2. The question for decision is, does the refusal, under Section 42 of the Provincial Insolvency Act, of a final discharge ipso facto determine the insolvency proceedings? The Lower Court has held that it does not, and 1 agree. It is the order of adjudication which vests the property of the insolvent in the Court or in the Official Receiver (see Section 28). It would follow that until and unless that order is annulled the property continues to vest in Court, and so long as that vesting remains, the insolvency proceedings cannot have come to an end. It would be absurd to hold that it was open to an execution-creditor without the permission of the Insolvency Court to arrest his judgment-debtor for not satisfying his decree-debt, when the assets of the judgment-debtor are not vested in him or under his control, and when the Official Receiver is still holding them for the benefit of the judgment-debtor's general body of creditors. Further, an order of refusal of a final discharge is not in itself necessarily final. There are cases in which it may not be final. For example, the final order of discharge may be refused because the insolvent's assets are less than eight annas in the rupee but the insolvent may subsequently come into property which would enable a dividend of more than eight annas to be paid and the Court might on that finally grant him an absolute order of discharge. Obviously, the insolvency proceedings must in such a case be pending after the first refusal to grant an absolute order of discharge. It is true that Act V of 1920 does not provide that the pendency of an insolvency proceeding shall be terminated in every case by annulment of adjudication. Such annulment is provided for by Sections 35, 36, 39 and 43. But these sections do not cover every possible case. It is clear from the scope of the Act that if a Court intends to bring the insolvency proceedings to an end and restore the status quo ante it must annul the adjudication. In every case where an order under Section 42 has been passed the Court might suo motu or on the motion of a creditor annul the adjudication, but until it is annulled the insolvency proceedings are still pending.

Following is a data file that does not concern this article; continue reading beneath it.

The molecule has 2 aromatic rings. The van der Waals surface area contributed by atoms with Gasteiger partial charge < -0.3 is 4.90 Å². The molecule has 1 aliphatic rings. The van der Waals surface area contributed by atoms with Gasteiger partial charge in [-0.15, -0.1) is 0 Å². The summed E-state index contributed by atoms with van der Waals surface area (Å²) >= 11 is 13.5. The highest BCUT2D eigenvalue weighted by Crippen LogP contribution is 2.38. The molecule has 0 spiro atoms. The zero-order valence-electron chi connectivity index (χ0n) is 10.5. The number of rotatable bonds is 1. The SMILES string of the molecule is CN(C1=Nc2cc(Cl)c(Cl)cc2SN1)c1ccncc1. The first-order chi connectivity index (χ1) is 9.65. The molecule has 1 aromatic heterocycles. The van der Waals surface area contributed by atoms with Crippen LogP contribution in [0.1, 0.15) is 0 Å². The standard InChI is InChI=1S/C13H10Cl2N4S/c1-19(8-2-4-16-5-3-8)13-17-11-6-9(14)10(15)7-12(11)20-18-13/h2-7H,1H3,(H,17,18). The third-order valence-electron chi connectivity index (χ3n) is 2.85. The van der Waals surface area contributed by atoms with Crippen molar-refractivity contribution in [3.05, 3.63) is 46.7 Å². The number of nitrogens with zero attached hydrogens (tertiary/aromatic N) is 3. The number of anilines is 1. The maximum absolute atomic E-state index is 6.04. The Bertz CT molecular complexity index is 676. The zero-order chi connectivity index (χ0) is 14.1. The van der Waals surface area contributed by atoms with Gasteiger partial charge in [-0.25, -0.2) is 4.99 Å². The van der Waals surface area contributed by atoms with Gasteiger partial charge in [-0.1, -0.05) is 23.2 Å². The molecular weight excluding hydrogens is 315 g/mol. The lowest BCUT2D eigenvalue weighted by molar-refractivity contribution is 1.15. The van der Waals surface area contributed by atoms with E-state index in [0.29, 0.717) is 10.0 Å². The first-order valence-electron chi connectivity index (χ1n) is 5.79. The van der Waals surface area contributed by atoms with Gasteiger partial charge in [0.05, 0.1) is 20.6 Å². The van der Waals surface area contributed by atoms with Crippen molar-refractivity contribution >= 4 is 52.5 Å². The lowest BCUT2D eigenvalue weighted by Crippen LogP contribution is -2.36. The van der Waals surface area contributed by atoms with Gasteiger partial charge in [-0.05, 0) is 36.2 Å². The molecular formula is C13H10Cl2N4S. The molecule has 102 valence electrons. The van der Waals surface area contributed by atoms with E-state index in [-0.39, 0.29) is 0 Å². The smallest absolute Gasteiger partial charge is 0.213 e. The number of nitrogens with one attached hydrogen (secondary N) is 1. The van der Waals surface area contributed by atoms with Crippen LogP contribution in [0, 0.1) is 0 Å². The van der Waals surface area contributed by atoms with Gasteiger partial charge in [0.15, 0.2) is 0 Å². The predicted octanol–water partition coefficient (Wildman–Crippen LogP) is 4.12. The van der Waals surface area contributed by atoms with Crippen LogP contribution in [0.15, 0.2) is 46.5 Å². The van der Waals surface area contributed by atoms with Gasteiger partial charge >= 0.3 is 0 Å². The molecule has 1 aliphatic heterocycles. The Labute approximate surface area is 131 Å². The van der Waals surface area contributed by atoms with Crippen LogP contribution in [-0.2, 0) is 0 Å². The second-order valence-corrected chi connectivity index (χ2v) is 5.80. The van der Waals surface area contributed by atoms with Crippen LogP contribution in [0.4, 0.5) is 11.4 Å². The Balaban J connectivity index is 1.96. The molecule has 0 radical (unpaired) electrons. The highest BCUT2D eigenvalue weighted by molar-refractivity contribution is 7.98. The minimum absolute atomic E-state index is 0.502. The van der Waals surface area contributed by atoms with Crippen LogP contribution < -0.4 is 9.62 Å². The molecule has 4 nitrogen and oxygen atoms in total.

3. Another indication that this is the correct view is, that while under Section 37 the order annulling an adjudication must be published, there is no section which says that the order of refusal to discharge must be published. The purpose of publication is obviously to notify to the public that the insolvency has come to an end. If it came to an end by an order of refusal to discharge then it would be equally necessary to direct the publication of that order, That the Insolvency Court in the present case did not close the proceedings is clear from the fact that the petitioner himself received a dividend from the Official Receiver on 26th November, 1924, five months before his execution petition and 11 months after the order refusing absolute discharge. It is now suggested that the payment might have been sanctioned long before the order of refusal, but there is nothing on the record to warrant that suggestion..

4. There is a surprising lack of authorised reported rulings on this point of law. A case in Rangoon has been cited to the contrary. The ruling is by a single judge reported in Maung Po Take Maung Po Gyi (1925) ILR 3 Rang. 492. Another learned judge of the same Court has ruled to the contrary effect in Rowe & Co. Tan Thean Taik ILR (1924) Rang. 643, and 1 find myself in agreement with the latter's view.

5. It is not necessary to go into the further question as to whether the execution petition is barred by limitation. The Lower Court has made no error of law in holding that the insolvency proceedings were pending at the time of the execution petition and that Section 28 barred the application as no permission of the Insolvency Court was obtained. I therefore refuse to interfere and I dismiss the C.R.P. with costs.